Transaction isolation levels in relational databases

During one of my recruitment interviews, I was asked how database transactions interact and what influence we have on this. Although I have read about transaction isolation levels in relational databases in the past, I hadn’t had the opportunity to think about this problem in production, so I didn’t initially associate this with what my interviewer was getting at. It seems to me to be a good topic to start, so let’s move on.

A database transaction is a sequence of database operations which are performed as a single unit of work. Its purpose is to guarantee the consistency of the information we modify through commit and rollback mechanisms. If one of the database operations (for example, one save/update out of several) fails, all previous changes are rolled back so that no data inconsistency is created.

ACID is a standard transactional model in relational databases whose name is the acronym, and it comes from the words atomicity, consistency, isolation and durability. It is a model that guarantees data consistency.

Says that either all operations performed as part of the transaction are approved, or none are approved.

Says that transaction transforms the database from one consistent state to another consistent state. Different levels of transaction isolations affect how data consistency is maintained during and after a transaction.

Says that the transaction is isolated from others to avoid conflicts and maintain a consistent state.

This means that once the transaction is completed, its effects are permanent and resilient to system failure. Although it is more related to data security, it is also essential in isolation as it affects what happens to the data after a transaction ends. This is also a set of properties designed to guarantee data validity despite errors, power failures and other mishaps.

During work with transactions, we may experience several characteristic, undesirable phenomena such as:

It occurs when a transaction reads data that another transaction has not yet committed. If another transaction eventually rollback changes, then the first transaction may read changes that never existed.

It occurs when a transaction reads the same row twice but gets different data each time. Example: transaction number one read a row. Transaction number two modifies or deletes the same row, and the transaction is committed. If transaction number one again reads the same row, it gets different data than the first time, or it discovers that the row no longer exists.

This is a phenomenon in which new rows appear or disappear when the same query is re-executed during a single transaction. Example: transaction number one reads a set of rows which meet the search criteria. Then, transaction number two adds a new row which meets the criteria of transaction number one. If transaction number one performs the same search query again, it gets a different set of records.

In the case of level read uncommitted, the system allows to read data before the end of transactions. It is a perfect solution when fast processing is required, and the cost of this is an acceptable risk of reading unconfirmed data. Problems such as dirty, non-repeatable, and phantom reads may occur at this level. Use this level where performance is the crucial and minimal isolation is enough.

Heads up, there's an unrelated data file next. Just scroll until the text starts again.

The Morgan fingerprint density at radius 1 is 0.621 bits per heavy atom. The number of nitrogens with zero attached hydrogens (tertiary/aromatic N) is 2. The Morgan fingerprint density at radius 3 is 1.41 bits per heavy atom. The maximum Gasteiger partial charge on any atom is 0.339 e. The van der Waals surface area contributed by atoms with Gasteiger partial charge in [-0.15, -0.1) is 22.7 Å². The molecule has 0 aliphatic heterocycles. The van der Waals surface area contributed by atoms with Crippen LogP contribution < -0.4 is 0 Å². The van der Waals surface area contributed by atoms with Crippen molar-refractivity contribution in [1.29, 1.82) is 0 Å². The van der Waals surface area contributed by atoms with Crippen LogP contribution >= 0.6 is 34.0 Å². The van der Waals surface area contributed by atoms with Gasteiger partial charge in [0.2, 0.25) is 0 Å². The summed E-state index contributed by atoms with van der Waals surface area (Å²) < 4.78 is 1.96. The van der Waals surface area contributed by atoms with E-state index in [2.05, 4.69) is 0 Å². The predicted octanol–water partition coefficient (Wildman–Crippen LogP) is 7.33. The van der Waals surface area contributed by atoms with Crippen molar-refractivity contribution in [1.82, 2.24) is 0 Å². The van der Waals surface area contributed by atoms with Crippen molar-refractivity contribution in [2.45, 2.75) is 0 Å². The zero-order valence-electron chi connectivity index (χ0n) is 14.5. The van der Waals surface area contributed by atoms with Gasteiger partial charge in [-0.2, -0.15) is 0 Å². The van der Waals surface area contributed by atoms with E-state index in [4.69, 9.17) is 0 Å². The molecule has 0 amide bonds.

Read committed level eliminates the problem of dirty reads, representing a significant improvement in data integrity and consistency. It is a more advanced solution than read uncommitted level but still allows for some inconsistency in data that can be acceptable in some business scenarios. Due to the fact that it has eliminated problems with dirty reads, you should use this level wherever avoiding dirty reads is essential, but non-repeatable and phantom reads are allowed.

Repeatable reads level is susceptible to phantom reads but eliminates both dirty reads and non-repeatable reads. To this end, the system must block access to update and add new rows, which can lead to potential delays and block access to data. Use this level where phantom reads are allowed.

The serializable level offers the highest isolation level, guaranteeing complete data consistency and eliminating all the above problems with parallel access. However, this completeness of isolation may lead to increased resource consumption and decreased performance, especially in the case of intensive data access across multiple transactions. Use this level where complete isolation is critical even at the expense of performance and higher resource consumption is not a problem.

Transaction isolation levels could be configured in several different ways depending on the effect we want to archive.

In most database management systems (RDBMS), you can set the default isolation level for the entire database. This means new transactions within the database will work with the isolation level set if not overridden at the session level.

This approach makes it possible to control isolation levels for concrete application sessions. You can archive that by changing the isolation level at the beginning of the session.

In some cases, you may want to set the isolation level at the transaction level itself. Concrete transaction will work with a specific isolation level, regardless of session-level configuration or database-wide settings.

In some ORM frameworks, you can control the isolation level in application code, which gives more flexible options for customising the isolation level to meet the needs of your application. Still, for details, I refer you to the documentation of the selected ORM framework you are interested in.